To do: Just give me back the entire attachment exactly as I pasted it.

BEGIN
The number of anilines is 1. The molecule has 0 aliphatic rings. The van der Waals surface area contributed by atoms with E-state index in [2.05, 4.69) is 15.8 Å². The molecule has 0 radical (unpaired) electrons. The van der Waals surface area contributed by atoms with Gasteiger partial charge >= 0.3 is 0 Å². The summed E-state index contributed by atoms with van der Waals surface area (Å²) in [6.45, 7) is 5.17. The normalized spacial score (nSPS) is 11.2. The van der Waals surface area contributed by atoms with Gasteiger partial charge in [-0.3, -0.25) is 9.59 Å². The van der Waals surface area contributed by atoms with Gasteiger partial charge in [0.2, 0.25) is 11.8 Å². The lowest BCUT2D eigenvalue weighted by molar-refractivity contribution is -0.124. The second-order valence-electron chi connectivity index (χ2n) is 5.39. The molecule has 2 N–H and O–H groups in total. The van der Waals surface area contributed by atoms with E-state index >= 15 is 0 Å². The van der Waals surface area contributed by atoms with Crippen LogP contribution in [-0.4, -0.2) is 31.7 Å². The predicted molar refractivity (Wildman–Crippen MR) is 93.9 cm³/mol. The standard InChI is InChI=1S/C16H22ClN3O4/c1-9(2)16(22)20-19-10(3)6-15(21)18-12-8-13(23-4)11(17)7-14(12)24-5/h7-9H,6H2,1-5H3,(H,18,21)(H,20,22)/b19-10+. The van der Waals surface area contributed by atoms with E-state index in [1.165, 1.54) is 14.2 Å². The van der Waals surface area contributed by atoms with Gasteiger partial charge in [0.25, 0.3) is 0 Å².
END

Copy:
The number of anilines is 1. The molecule has 0 aliphatic rings. The van der Waals surface area contributed by atoms with E-state index in [2.05, 4.69) is 15.8 Å². The molecule has 0 radical (unpaired) electrons. The van der Waals surface area contributed by atoms with Gasteiger partial charge >= 0.3 is 0 Å². The summed E-state index contributed by atoms with van der Waals surface area (Å²) in [6.45, 7) is 5.17. The normalized spacial score (nSPS) is 11.2. The van der Waals surface area contributed by atoms with Gasteiger partial charge in [-0.3, -0.25) is 9.59 Å². The van der Waals surface area contributed by atoms with Gasteiger partial charge in [0.2, 0.25) is 11.8 Å². The lowest BCUT2D eigenvalue weighted by molar-refractivity contribution is -0.124. The second-order valence-electron chi connectivity index (χ2n) is 5.39. The molecule has 2 N–H and O–H groups in total. The van der Waals surface area contributed by atoms with E-state index >= 15 is 0 Å². The van der Waals surface area contributed by atoms with Crippen LogP contribution in [-0.4, -0.2) is 31.7 Å². The predicted molar refractivity (Wildman–Crippen MR) is 93.9 cm³/mol. The standard InChI is InChI=1S/C16H22ClN3O4/c1-9(2)16(22)20-19-10(3)6-15(21)18-12-8-13(23-4)11(17)7-14(12)24-5/h7-9H,6H2,1-5H3,(H,18,21)(H,20,22)/b19-10+. The van der Waals surface area contributed by atoms with E-state index in [1.165, 1.54) is 14.2 Å². The van der Waals surface area contributed by atoms with Gasteiger partial charge in [0.25, 0.3) is 0 Å².